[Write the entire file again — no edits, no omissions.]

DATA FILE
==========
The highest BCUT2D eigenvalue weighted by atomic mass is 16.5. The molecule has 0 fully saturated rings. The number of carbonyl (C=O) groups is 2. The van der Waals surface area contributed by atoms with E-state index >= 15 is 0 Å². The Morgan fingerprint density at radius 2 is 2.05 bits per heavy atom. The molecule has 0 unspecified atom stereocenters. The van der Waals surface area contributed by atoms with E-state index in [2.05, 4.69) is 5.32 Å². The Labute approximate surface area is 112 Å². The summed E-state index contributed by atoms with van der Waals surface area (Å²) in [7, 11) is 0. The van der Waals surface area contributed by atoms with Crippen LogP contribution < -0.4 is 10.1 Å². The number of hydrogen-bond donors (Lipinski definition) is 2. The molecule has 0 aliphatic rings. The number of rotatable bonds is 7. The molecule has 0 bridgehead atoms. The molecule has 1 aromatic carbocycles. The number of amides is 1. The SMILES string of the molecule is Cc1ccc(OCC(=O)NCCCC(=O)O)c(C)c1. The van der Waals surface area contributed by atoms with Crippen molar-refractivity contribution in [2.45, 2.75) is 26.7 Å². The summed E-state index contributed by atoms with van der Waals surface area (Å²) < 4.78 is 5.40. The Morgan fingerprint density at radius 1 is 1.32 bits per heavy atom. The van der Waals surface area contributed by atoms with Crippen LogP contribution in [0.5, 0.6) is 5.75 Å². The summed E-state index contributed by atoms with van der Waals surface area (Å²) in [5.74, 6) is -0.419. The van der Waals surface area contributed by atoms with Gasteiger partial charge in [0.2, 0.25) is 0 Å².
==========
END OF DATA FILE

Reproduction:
The highest BCUT2D eigenvalue weighted by atomic mass is 16.5. The molecule has 0 fully saturated rings. The number of carbonyl (C=O) groups is 2. The van der Waals surface area contributed by atoms with E-state index >= 15 is 0 Å². The Morgan fingerprint density at radius 2 is 2.05 bits per heavy atom. The molecule has 0 unspecified atom stereocenters. The van der Waals surface area contributed by atoms with E-state index in [2.05, 4.69) is 5.32 Å². The Labute approximate surface area is 112 Å². The summed E-state index contributed by atoms with van der Waals surface area (Å²) in [7, 11) is 0. The van der Waals surface area contributed by atoms with Crippen LogP contribution < -0.4 is 10.1 Å². The number of hydrogen-bond donors (Lipinski definition) is 2. The molecule has 0 aliphatic rings. The number of rotatable bonds is 7. The molecule has 0 bridgehead atoms. The molecule has 1 aromatic carbocycles. The number of amides is 1. The SMILES string of the molecule is Cc1ccc(OCC(=O)NCCCC(=O)O)c(C)c1. The van der Waals surface area contributed by atoms with Crippen molar-refractivity contribution in [2.45, 2.75) is 26.7 Å². The summed E-state index contributed by atoms with van der Waals surface area (Å²) < 4.78 is 5.40. The Morgan fingerprint density at radius 1 is 1.32 bits per heavy atom. The van der Waals surface area contributed by atoms with Crippen LogP contribution in [0.5, 0.6) is 5.75 Å². The summed E-state index contributed by atoms with van der Waals surface area (Å²) in [5.74, 6) is -0.419. The van der Waals surface area contributed by atoms with Gasteiger partial charge in [0.2, 0.25) is 0 Å².